Oliver | Luxury Fiberglass Travel Trailers, Campers & RVs › Forums › OLIVER CAMPERS › Ollie Modifications › HOW TO: External Solar/ DC Power Cable Using Factory Furrion Port
- April 27, 2019 at 12:37 pm #168936
John E DaviesParticipant@john-e-davies
I wanted a large gauge cord that would provide 12v power from the trailer to my ARB compressor fridge (while inside the parked truck), and also as an extension cord in the future for use with an external solar panel. I had been using a regular 120 volt AC extension cord, but that required me to run the inverter all the time and I did not like the idea of a live high-voltage cord lying outside in wet conditions. The 12 V cord is safer and uses way less power than the inverter.
The short rear section will unplug itself, hopefully, from the front section if I drive away without disconnecting first. I do hang a red flag on the gearshift every time I connect this cable to the trailer, as a reminder!
Unlimited Solar 50 FT – 12 AWG Solar PV Multi-Conductor Tray Cable. Rugged and heavy gauge. Actually a little too stiff, it doesn’t like going past the rear hatch seal when I run it into the truck.
CNLINKO 2 Pin Power Industrial Circular Connector, Male Plug, Fit Furrion RV Solar Port:
NOCO GC018 12V Adapter Plug Socket with Eyelet Terminal. Heavy duty socket, dust cover, big wires, well built:
Powerworx Anderson Power Pole Connectors: The best choice for reliable exterior (or interior) connections, heavy duty and self cleaning contacts. I used the red/ black paired connectors, not the individual ones, and the 30 amp pins, which are for 12 to 14 AWG wire. It is impossible to connect them backwards. You can order packs of replacement parts from Powerworx to refill your kit.:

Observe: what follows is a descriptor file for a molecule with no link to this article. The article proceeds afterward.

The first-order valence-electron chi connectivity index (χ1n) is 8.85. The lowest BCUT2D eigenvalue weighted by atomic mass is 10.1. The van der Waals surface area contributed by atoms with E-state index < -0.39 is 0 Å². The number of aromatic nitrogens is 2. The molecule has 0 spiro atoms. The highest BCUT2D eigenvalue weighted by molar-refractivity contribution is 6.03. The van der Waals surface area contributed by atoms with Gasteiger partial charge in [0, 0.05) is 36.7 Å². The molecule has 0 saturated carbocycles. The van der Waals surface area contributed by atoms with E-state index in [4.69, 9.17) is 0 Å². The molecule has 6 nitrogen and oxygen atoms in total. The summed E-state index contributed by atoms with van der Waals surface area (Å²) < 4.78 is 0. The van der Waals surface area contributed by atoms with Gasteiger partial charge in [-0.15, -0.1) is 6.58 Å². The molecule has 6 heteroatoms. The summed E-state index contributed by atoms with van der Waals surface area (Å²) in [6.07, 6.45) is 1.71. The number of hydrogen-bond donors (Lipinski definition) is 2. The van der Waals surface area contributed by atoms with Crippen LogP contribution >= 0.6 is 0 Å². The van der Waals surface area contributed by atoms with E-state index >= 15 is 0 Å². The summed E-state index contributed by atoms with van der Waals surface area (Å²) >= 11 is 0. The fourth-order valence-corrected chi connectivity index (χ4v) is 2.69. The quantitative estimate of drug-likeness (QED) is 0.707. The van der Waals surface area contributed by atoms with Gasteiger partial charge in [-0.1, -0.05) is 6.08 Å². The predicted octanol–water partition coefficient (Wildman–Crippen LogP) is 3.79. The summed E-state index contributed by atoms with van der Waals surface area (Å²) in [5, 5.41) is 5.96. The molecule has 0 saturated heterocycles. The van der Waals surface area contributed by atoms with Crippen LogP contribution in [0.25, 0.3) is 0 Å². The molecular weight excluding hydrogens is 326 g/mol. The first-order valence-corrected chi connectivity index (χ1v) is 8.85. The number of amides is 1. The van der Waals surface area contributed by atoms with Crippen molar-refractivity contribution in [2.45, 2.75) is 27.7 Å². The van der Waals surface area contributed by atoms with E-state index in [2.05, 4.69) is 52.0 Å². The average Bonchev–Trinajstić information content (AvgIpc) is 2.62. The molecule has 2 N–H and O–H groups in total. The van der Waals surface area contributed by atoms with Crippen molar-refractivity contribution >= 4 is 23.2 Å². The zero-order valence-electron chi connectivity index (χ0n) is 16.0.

A special crimper is required: It would also be smart to order one or more of the pin extraction tools in case you make a mistake.
Instructions, getting the pin to click securely in place inside the housing may be tricky otherwise:
If you don’t have an external port on your Ollie, this is what the factory used on mine. I think it is standard equipment now. Be sure to use an inline 10 amp fuse to protect the trailer wires:
The rear section of cable, 5 feet long, from the external port connector to an Anderson red/ black pair. The black sleeve is heat shrink tubing, shrunk and secured to the cable only. It provides some rain protection, which is not really needed. It does however keep the inside of the connector cleaner, especially if you drop it in the dirt.:
Soldering the wires to the port plug is a challenge. You need to use rosin core electrical solder and a large high wattage soldering iron. The fat wires try to suck away all your heat. I added heat shrink where the wires entered, and “potted” the hole with silicone sealer to keep out water.
The main section, 25 feet long, with an Anderson pair at each end. It mates to a 5 foot “inside” cable to power the fridge. It has an Anderson pair at one end and a fused DC round socket at the other. The red sleeves are so I can find the ends easily in bad light or against a dark background.
The inline fuse holder for the round socket, rugged and reasonably weather proof. I used a 10 amp fuse since that is the rating for the Furrion socket; the fridge draws around 3 amps when the compressor is running.
The spare 25 foot extension cable, with Andersons at each end. Plus a 5 foot scrap, to use to make an adapter cable to a solar panel, if needed.
It works great, coils up and takes very little room on the closet shelf, and I am happy with the outcome. I might suggest a cable with a softer outer casing for more flexibility, but this works. It is actually hard to find cable with a flat profile, which I wanted. Most are big fat round things.
"Mouse": 2017 Legacy Elite II NARV (Not An RV) Two Beds, Hull Number 218, See my HOW TO threads: https://olivertraveltrailers.com/topic/john-e-davies-how-to-threads-and-tech-articles-links/
Tow Vehicle: 2013 Land Cruiser 200, 33" LT tires, airbags.
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